Resolving Veterinary Practice Challenges: with Option Solving

Owner veterinarians have many role advantages, not least orchestrating their “own show.” But they also have their practice challenges, too. Sometimes they have no-one else to discuss particular sensitive issues with, other than with other owner veterinarians. The latter are not always available when needed and then there’s the owners’ bias toward trying to resolve things themselves. This is where Option Solving can help as a valuable decision making tool.

You can find an incomplete example under the Latest Example tag: incomplete to discourage readers from the temptation of believing that other people’s solutions will be their solutions, too…especially with regard to Option Solving. The example outlines a typical challenge for owner veterinarians, where an associate veterinarian (Sarah) wishes to drop a work day because she has moved another part of town. Sarah has been working at the practice for a few years and has built up a healthy following on her two days of practice. Unfortunately she wasn’t interested in buying into the practice.

As is often the case, Sarah’s personal relationships had changed and she wanted to relocate to make a fresh start. She had also found an owner veterinarian in her new neighborhood that was willing to take her aboard: initially for a day or two per week. It was a jolt to her current owner practitioner, who had seen Sarah as a capable and reliable producer. Finding such veterinarians is not easy: one of the realities for owners.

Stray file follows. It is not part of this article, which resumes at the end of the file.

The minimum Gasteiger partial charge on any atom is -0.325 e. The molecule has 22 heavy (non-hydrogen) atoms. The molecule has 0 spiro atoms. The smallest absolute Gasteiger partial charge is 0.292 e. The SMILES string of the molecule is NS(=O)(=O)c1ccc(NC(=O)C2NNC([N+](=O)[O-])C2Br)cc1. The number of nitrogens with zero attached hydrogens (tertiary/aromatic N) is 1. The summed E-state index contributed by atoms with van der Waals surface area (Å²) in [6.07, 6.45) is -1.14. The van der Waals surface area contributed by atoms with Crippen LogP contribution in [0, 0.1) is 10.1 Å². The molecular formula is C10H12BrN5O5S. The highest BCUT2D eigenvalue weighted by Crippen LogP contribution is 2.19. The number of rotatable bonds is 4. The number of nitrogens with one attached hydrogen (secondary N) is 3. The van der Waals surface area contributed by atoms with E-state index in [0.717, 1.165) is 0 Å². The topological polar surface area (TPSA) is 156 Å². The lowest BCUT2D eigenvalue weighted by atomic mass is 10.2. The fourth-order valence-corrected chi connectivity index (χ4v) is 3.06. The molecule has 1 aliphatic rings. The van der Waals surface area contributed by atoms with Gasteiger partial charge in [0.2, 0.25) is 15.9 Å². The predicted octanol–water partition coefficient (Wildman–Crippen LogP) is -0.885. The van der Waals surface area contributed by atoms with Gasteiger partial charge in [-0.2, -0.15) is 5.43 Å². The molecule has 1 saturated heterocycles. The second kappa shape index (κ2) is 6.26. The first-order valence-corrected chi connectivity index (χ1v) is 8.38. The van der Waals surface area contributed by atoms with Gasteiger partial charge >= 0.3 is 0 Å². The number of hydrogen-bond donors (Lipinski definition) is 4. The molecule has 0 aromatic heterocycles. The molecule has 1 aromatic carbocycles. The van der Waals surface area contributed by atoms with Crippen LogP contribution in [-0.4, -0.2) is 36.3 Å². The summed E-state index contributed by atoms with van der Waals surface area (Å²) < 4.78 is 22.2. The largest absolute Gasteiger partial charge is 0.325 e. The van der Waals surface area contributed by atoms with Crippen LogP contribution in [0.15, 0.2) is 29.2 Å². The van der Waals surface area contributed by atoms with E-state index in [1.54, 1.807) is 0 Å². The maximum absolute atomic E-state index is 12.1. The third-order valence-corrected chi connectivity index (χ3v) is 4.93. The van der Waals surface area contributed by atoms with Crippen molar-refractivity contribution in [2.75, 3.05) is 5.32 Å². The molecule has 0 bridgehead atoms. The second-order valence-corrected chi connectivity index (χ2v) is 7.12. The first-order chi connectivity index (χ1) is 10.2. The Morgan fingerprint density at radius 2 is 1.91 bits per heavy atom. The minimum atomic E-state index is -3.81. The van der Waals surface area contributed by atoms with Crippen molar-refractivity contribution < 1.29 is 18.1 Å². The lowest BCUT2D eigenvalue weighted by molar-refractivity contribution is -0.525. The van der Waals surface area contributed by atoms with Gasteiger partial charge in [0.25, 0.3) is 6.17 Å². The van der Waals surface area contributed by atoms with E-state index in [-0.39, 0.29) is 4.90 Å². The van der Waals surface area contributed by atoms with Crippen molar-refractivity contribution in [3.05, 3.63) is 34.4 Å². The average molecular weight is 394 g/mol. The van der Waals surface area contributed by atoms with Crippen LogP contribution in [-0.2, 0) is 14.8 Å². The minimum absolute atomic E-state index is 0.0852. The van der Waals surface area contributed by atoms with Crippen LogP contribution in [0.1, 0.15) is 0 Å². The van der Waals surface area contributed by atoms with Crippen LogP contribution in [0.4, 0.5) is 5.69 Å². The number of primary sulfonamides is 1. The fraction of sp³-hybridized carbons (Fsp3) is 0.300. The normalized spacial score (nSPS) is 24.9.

For the practice owner the first step in Sarah’s case is to reduce her involvement from two to one day per week, with the strong likelihood she will then vacate all together. Faced with this prospect the owner derives an option solving question (see more about this in “Smart Decisions”): “What is my best option in place of Sarah on Wednesdays (she will still do Fridays), so as to hang on to her client following and meet her standards?”

Once the right question is in place, the owner’s next step is to formulate the “bookends” for spurring the owner’s intuitive mind to figure out the best range of options. Those happened to be: 1) Work alone on Wednesdays, and at the other end 2) Close down the practice on Wednesdays. Both were good because, although options, they were the least likely the owner’s intuition would accept.

Now the owner is in a position to consider options in between. With the owner’s intuitive mind pushing away from these bookends, other options start to flow: A) Find a good match for Sarah’s clients, B)?, C) Appeal to Sarah to extend her stay until we find the right person, D)?, E) Do not replace Sarah across the board, or F)? – see blog Latest Example.

The owner made an appropriate choice, after a night to sleep on it (see “emotional distancing” in the book), which is not important to discuss in light of the earlier point. However, with this intuitive choice comes peace of mind, knowing that all the best options have been considered and the owner’s best judgment tool (the intuitive mind) has done its job. (Next week’s posting: How to deal with an HR team that doesn’t seem to be meeting expectations.)

                                        © 2009-2010 Leadership Solutions Inc® (MALRC). All rights reserved


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